2012 Atlanta Rising Star Chef Terry Koval of Farm Burger

2012 Atlanta Rising Star Chef Terry Koval of Farm Burger
June 2012

Like many of the chefs who stumble their way into the business, Terry Koval began his restaurant career at the age of 15, working as a dishwasher at John Paul’s Armadillo Oil Company in Greenville, South Carolina. Rather than head to culinary school after those classically sudsy beginnings, Koval looked west to San Francisco, in hopes like many teenagers, of becoming a skateboarder. And it was on the west coast that he had his first introduction to local, seasonal produce and farm-to-table cuisine.

When the skateboarding career he hoped for didn’t work out, Koval came back to the South, refreshed and inspired by the west coast’s culinary prosperity. He worked his way up the Georgia culinary food chain to the position of executive sous chef under mentor Chef Gary Mennie at nationally acclaimed Canoe in Vinings. He later joined Concentrics Restaurants as the sous chef of Lobby at TWELVE and became executive chef of Room at TWELVE, which was awarded a three-star review from The Atlanta Journal-Constitution under his tenure.

Koval eventually returned to his roots in sustainable cuisine with his expertly crafted, seasonal grass-fed burgers at Farm Burger. It may be burgers, but Koval understands the importance of refined, fresh flavors, no matter what the vessel. And he has big plans to return to the finer side of dining in the near future. Atlanta home.

Interview with 2012 Atlanta Rising Star Chef Terry Koval

Katherine Sacks: What made you interested in cooking?
Terry Koval: I started cooking when I was 15; it was just to kind of have a job. As I got older, I was out in San Francisco, and I started to see real farm-to-table food. When I was 24, I decided I was going to do more. I pretty much fell into it, but I knew then this is what I wanted to do.

KS: How do you describe your style as a chef?
TK: I would have to say it’s refined and simple, with fresh ingredients. I use a lot of stuff from the farms. I don’t like to over season; I like clean flavors.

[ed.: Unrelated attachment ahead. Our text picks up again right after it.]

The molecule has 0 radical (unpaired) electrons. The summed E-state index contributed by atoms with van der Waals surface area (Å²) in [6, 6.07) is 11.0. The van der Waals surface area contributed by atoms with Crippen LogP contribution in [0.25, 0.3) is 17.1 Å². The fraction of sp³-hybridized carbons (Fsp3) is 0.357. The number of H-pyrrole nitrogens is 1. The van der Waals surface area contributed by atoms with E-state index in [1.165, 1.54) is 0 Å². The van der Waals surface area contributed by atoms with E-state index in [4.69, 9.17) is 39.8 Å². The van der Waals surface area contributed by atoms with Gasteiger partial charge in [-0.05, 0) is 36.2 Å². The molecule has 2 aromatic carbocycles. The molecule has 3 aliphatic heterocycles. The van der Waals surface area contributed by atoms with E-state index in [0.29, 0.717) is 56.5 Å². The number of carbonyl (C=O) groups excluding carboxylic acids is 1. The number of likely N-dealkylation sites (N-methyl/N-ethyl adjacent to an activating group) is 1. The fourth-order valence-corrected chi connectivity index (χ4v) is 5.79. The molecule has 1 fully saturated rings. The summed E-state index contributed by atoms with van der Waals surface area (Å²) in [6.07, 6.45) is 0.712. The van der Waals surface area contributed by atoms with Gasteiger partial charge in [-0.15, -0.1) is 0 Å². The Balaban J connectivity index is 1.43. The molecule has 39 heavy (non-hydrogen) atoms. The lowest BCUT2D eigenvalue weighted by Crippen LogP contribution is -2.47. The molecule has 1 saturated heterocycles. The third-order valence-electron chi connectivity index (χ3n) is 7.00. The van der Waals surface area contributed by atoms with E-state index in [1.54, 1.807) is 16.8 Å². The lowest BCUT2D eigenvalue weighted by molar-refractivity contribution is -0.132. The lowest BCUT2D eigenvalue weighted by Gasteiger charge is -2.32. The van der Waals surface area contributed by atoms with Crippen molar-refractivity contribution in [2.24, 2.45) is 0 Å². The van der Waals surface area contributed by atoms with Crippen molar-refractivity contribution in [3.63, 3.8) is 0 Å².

KS: What efforts do you make to run a sustainable restaurant?
TK: All of our beef is all local cows; every bit is raised on Georgia soil. Eighty percent of our vegetables come from local farmers. We store our scraps, and I take them to farmers for compost. And all of our paper products are all biodegradable.

KS: What is the hardest thing you’ve had to do in your career?
TK: It’s a tough question because I really love my job, I love challenges. One time—it was a lot of fun but it was hard—I was the chef at a hotel downtown and this lady flew in from Morocco and made me cook out of this Moroccan cookbook from her mother. It was hard but I loved it. I also had to watch a cow get slaughtered and that was pretty rough.

KS: What are you most proud of?
TK: I’m really proud of this [Rising Stars]. I worked the event in 2007 with Chef Nick Oltarsh, so it is pretty cool that 7 years later I am one of the Rising Star chefs. I’m proud of the job I got too; dealing with all these local farmers, learning about local food, everyday I’m stoked.

KS: If you weren’t a chef, what would you be?
TK: Something to do with art, maybe a photographer. Or a farmer, I would try to farm.

KS: Where will we find you in five years?
TK: I see myself still working with this team, but in a full service restaurant dealing with more à la carte service.

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